Wednesday, October 10, 2012

Meanwhile, back in France…

Back in town again after a trip down to the States for a book signing in Ann Arbor, MI, and an appearance at Bouchercon (the big crime writing conference) in Cleveland, I was in severe cooking withdrawal. With yesterday being Thanksgiving up here in Canada, I was out in the kitchen making the usual turkey dinner. We’d gotten an absolutely delicious, Mennonite-raised bird from our friend Nick at Gasparro’s down on Bloor Street.

But that’s not what this post is about.

One of the things the French do very well are salads. It’s not the sort of thing one automatically thinks of when one is contemplating French cuisine, but during our trip to Paris in the fall of 2008 to research the novel I was writing (The Fallen One, which has just been released), we had some absolutely terrific cold plates of exquisite greens, vegetables and other nice things. To be honest, we never had anything evening approaching a bad one.

Beauvais’s rather odd-looking cathedral. That’s all there is!
When we returned home, we spent a lot of time discussing the food we’d experienced, and I kept commenting on a salade composée, especially. Was it found at a fancy restaurant with 3 Michelin stars? Nope. We were out in Beauvais, a sleepy backwater market town in Picardy, northwest of Paris, a place so quiet that they started building a grand cathedral 800 years ago – and never finished it! It’s quite a strange place that goes more up than out.

The salad was found at a restaurant that I decided to use as a setting in my novel for a pivotal scene: Café Victor.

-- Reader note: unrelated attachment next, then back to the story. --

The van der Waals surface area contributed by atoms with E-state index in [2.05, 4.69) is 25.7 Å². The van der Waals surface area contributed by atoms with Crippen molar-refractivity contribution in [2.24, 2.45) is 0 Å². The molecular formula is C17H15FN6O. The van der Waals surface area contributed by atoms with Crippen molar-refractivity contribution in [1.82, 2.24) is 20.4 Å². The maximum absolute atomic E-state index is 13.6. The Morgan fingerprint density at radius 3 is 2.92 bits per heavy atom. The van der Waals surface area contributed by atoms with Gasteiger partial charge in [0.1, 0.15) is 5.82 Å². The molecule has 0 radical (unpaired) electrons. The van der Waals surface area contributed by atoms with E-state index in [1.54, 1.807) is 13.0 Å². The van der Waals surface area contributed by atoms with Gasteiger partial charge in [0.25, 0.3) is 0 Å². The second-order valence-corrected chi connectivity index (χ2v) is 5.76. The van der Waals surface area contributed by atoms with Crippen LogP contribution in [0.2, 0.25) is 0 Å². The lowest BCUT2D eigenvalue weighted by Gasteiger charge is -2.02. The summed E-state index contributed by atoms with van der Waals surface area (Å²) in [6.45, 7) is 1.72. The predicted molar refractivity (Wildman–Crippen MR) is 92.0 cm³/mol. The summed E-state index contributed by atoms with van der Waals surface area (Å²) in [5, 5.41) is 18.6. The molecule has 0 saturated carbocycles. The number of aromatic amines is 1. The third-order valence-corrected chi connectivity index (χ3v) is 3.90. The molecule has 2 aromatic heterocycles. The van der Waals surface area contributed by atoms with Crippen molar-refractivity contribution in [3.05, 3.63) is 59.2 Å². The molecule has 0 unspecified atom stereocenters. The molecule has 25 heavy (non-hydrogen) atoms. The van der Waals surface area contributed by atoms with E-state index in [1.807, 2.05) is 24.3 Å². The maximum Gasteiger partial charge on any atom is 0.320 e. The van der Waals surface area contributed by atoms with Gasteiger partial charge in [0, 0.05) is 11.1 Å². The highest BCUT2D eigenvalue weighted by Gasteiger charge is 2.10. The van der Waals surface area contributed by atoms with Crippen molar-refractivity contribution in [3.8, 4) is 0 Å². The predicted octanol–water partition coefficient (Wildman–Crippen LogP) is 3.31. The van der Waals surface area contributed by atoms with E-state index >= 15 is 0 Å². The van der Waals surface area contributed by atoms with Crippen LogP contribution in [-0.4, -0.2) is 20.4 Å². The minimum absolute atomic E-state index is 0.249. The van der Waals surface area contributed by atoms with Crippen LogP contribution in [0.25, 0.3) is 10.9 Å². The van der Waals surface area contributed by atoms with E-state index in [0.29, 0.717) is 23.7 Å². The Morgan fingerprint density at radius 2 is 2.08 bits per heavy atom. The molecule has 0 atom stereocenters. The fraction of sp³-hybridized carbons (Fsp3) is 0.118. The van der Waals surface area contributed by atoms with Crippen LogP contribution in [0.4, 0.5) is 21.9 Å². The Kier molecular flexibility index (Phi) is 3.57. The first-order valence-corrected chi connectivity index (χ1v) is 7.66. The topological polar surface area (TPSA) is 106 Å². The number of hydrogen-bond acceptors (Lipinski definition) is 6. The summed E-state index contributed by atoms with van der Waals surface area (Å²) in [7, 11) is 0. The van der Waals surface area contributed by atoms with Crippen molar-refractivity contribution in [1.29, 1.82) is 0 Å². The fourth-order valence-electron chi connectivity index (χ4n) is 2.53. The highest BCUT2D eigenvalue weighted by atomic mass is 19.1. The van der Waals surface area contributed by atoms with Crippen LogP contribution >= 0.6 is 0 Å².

A salade composée is just what it sounds like: everything is laid out artistically on the plate with an eye to colour and texture, as well as flavor. While the traditional way to add the dressing is to do each component separately, letting some things marinate longer than others, and then assembling the salad, most people just lay out their work of art, then carefully dribble a classic French vinaigrette over everything so nothing is disturbed. The way this dish looks is nearly as important as how it tastes.

Since researching it, and trying every one I come across on any menu, I can say that what goes in is very much a free-for-all. The recipe I’m offering today for this classic is the combination my wife Vicki favors, and to be honest, at the height of summer on one of those scorching days where you almost don’t want to eat, I can’t think of a better luncheon choice or first course. With a crisp white wine and crusty bread, I can’t think of much better. Try it and see if you don’t agree.

Salade Composée
Serves 4

1 head Boston lettuce
4 strips prosciutto, thinly sliced (this is definitely not traditional, but bear with us. It’s fantastic.)
12 spears asparagus
4 hardboiled eggs, quartered lengthwise
12 slices 
roasted red peppers, approximately 2" long and ½" wide
1 large vine ripened tomato, cut into 8 wedges
12 whole Kalamata olives, pitted
some fresh tarragon leaves
“a bit of” red onion, thinly sliced
3 Tbs tarragon white wine vinegar
7 Tbs olive oil
1 tsp Dijon mustard
salt & freshly-ground white pepper to taste

1. Place the strips of prosciutto on a lightly oiled baking sheet. Broil until crisp. Let cool. Meanwhile put the salad plates you’re going to use into the freezer to chill them completely.

2. Steam the asparagus until just done but certainly not soggy. We usually pop it in the freezer to cool it quickly.

3. Pull off 8 whole lettuce leaves from the head. Wash and pat throughly dry. Place two on each plate.

4. Arrange the vegetables and prosciutto on the lettuce. Sprinkle the tarragon leaves over the salad.

5. Whisk together the vinegar, oil and mustard. Season to taste with salt and pepper.

6. Carefully drizzle the dressing over the salad.

Note: To give this a bit of southern French feel, you might want to include a couple of salt-packed anchovy filets. I like a small piece of these with a quarter of the hardboiled eggs, but that may be just me…

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